Patterns of Clinical Response to Eculizumab in Patients With C3 Glomerulopathy by Moglie Le Quintrec et al
International Medical Graduates in Nephrology: Roles, Rules, and Future Risks by Jeffrey S. Berns et al
International medical graduates (IMGs) are physicians who, regardless of their citizenship, received their medical degrees from a medical school outside of the United States and Canada. Many come to the United States, often with postgraduate clinical training in their home country or elsewhere, for residency and fellowship training. IMGs without US citizenship (non-US IMG) have become an integral part of many residency and fellowship programs in the United States. They also contribute significantly to the US health care system as practicing physicians in virtually every state, constituting approximately a quarter of practicing physicians in the United States. As such, recent discussions of immigration restrictions and revisions to the H-1B visa program (which allows immigrants to work for a specific employer in the United States) have the potential to greatly affect graduate medical education (GME), trainees and the hospitals that train them, and patient care. Given the important role of non-US IMGs in nephrology, this Policy Forum Perspective reviews training, licensure, and visa issues relevant to these individuals and those involved in their training.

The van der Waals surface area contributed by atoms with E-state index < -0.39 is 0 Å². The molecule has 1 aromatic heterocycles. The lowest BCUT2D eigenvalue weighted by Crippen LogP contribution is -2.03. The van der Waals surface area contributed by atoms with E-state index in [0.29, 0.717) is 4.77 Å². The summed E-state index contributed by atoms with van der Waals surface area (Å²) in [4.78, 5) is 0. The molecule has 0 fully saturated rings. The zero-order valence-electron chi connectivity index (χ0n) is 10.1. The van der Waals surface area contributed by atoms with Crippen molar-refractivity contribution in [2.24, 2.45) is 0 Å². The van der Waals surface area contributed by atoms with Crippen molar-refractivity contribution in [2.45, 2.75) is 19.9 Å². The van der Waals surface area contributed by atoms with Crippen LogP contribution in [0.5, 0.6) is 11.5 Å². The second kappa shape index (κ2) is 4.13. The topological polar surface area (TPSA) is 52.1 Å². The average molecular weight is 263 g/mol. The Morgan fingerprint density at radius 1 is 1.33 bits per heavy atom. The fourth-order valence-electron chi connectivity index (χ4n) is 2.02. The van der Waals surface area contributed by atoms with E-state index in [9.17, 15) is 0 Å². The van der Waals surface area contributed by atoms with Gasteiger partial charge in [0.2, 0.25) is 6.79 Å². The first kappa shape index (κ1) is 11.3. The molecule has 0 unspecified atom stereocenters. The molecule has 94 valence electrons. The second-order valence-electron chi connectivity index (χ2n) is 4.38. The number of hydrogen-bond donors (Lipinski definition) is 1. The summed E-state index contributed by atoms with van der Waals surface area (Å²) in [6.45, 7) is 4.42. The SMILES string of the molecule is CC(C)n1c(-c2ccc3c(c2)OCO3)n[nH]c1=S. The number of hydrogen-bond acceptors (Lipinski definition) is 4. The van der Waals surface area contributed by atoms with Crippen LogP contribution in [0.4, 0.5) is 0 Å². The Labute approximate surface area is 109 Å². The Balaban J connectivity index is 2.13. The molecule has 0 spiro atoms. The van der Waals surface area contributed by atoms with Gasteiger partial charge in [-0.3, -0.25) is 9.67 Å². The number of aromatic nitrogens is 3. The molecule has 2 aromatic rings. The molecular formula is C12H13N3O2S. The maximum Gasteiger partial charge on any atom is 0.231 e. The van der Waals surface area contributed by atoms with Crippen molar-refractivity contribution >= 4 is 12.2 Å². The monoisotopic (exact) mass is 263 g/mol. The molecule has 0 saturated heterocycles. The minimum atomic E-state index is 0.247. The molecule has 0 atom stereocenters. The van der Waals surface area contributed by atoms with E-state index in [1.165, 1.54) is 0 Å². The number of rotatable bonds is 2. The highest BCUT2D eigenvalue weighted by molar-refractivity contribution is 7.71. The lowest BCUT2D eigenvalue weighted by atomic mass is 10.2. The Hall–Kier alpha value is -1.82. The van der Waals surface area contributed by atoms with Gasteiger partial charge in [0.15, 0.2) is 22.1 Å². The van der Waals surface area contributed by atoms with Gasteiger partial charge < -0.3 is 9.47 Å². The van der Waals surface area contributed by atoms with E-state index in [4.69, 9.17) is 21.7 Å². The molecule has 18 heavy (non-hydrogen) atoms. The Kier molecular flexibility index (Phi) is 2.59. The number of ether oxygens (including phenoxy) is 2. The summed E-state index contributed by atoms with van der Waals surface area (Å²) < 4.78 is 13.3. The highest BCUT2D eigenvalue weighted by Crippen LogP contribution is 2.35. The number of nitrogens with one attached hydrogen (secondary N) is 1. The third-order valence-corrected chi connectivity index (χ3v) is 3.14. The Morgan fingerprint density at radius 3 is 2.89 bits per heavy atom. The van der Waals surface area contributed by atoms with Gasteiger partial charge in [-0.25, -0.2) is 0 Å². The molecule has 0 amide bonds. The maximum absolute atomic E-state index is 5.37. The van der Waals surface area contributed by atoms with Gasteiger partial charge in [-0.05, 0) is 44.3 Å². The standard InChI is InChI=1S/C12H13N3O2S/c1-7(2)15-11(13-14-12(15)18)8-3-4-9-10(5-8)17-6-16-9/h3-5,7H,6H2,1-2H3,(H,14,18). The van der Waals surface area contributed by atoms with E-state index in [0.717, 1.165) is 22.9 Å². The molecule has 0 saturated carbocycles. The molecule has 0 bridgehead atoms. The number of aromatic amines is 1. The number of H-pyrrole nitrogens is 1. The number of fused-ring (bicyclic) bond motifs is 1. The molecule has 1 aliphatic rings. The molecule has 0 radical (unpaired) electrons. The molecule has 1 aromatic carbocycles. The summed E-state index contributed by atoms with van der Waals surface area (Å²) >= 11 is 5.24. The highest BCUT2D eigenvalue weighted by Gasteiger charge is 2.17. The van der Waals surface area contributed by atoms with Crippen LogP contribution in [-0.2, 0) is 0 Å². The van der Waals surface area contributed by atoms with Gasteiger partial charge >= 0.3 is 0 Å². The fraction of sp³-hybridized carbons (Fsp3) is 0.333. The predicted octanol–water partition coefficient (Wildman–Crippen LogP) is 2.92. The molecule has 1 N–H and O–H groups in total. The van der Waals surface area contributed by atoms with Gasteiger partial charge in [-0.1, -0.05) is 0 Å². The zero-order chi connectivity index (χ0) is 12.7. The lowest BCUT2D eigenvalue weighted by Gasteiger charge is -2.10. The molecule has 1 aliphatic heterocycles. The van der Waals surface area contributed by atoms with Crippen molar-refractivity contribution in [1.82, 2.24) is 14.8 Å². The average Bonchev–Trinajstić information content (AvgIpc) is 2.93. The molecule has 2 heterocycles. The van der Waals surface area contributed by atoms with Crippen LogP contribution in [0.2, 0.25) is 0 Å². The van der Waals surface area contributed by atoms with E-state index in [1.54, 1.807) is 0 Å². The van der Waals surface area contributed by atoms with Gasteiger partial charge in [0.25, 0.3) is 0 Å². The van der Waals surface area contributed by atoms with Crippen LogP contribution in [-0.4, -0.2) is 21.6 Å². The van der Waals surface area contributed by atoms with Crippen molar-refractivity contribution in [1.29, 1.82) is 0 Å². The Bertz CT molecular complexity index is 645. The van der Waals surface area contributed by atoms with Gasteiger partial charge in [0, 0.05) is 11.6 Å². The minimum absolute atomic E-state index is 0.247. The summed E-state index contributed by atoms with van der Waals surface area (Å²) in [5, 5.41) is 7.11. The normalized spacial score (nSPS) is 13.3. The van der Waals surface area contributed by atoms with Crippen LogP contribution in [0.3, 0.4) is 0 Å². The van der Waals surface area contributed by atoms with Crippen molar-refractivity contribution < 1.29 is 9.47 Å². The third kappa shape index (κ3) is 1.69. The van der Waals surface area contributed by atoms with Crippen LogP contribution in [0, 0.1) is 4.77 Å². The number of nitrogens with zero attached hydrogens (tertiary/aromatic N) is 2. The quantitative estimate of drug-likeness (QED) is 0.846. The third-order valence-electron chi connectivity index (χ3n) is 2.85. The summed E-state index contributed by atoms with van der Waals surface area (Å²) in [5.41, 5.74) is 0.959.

On the Cover: Teenagers on skateboards used to be an unwelcome sight in many neighborhoods, perhaps unfairly viewed as potential troublemakers and rabble-rousers. Nowadays, however, many cities have installed skateparks as part of their urban revitalization projects—skateboarding has gone from counterculture to an official Olympic sport in 2020. Skateboarders or not, teenagers often have their own unique way of processing the world around them, and physicians working with this population often seek ways to communicate with them more effectively. In this issue of AJKD, Bethany J. Foster et al report on an intervention to improve medication adherence among adolescent and young adult kidney transplant recipients, addressing a major cause of premature allograft failure, poor adherence to immunosuppressive medications.
The photograph “Skateboarder” is by Garry Knight, available under a CC BY 2.0 license.